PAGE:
By supporting the upskilling of GPs to accurately and confidently diagnose benign skin lesions, the number of these referrals into the urgent skin cancer referral pathway might decrease, helping to lift the burden from the system. This will allow secondary care specialists more time to see patients who require their expertise the most.
Dr Haider adds, “There isn’t going to be an overnight solution to address current challenges within the primary care setting, and it’s important to remember that not every option will be a right fit or investment for each practice. However, there are now mobile apps, artificial intelligence and teledermatology services which practices can consider to help support diagnosis and care. These can be used to give clinicians the confidence to triage patients, expedite a psoriasis diagnosis and cut waiting times, ultimately working towards ensuring that more patients receive effective treatment in a timely manner”.
Alongside key stakeholders and partners, the pharmaceutical industry also has an opportunity to support the NHS in implementing longer-term solutions. These could include supporting professional bodies such as the British Association of Dermatology or the Primary Care Dermatology Society to implement training programmes, providing GPs with the latest knowledge and advances in dermatology.
Psoriasis care in the second-line setting
Significant regional disparities in access to psoriasis services across the UK presents an additional challenge for psoriasis patients. In particular, variation in the number of dermatology consultants available across England, paired with the high level of vacancies in some regions, adds pressure to an already overwhelmed system. As a result, only 15 per cent of dermatology departments are reporting equity of access to services for all dermatology patients.[iii] Health inequalities and associated variation in access were also exacerbated during the covid-19 pandemic, with higher waiting times for a first outpatient appointment for Black, Asian and other ethnic groups when compared to white communities.[iv]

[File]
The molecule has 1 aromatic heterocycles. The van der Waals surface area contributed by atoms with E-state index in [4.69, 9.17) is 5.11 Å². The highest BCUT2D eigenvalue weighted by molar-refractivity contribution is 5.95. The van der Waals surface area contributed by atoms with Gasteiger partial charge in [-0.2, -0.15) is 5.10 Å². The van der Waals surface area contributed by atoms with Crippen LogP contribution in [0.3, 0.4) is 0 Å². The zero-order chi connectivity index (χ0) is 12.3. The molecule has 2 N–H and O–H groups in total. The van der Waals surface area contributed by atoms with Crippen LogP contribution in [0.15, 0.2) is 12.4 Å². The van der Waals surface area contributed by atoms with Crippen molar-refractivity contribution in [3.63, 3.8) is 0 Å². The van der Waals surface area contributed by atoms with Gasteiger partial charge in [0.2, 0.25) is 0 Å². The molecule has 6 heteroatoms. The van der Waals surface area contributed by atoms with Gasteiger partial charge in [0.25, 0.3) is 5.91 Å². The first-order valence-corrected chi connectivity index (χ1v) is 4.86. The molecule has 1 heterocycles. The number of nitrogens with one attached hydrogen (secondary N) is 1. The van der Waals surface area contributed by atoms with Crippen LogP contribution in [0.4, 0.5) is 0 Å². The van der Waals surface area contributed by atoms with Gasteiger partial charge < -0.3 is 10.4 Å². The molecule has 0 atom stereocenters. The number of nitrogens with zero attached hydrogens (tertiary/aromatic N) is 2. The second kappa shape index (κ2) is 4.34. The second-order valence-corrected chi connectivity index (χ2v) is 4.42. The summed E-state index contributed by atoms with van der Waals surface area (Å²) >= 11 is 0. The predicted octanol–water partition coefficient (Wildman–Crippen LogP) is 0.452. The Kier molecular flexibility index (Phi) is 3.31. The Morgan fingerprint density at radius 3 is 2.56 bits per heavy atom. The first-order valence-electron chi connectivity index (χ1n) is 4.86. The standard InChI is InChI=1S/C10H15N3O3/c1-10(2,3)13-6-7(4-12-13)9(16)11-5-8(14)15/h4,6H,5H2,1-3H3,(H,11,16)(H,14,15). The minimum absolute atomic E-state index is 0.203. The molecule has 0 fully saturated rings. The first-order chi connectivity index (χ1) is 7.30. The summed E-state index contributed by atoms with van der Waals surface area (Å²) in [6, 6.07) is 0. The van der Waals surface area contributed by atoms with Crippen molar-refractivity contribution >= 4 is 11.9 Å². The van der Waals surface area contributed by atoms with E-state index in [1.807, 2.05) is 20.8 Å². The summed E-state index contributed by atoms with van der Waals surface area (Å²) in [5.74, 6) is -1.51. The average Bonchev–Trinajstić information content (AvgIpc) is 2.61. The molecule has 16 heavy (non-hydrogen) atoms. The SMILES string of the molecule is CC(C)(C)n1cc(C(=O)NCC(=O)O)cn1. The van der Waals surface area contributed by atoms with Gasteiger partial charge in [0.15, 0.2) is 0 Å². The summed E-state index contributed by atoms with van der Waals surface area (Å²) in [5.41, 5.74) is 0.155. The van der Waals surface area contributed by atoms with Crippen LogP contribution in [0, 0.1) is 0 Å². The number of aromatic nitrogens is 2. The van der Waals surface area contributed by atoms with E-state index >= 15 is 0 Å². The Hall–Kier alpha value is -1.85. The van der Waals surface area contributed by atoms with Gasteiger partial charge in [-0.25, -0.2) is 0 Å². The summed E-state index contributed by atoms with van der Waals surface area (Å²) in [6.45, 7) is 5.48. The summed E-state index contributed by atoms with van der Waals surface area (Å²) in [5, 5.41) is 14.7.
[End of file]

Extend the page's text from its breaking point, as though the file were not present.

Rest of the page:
Dr Ali Rogers, disease area specialist, dermatology, and dermatology specialist doctor at BMS, says, “The current crisis in dermatology is multifactorial, resulting from a huge increase in demand over the last decade and a stark mismatch between the resources allocated, which includes staffing and training of the primary and secondary care workforce, and the resources needed”.
A collaborative approach to improving patient pathways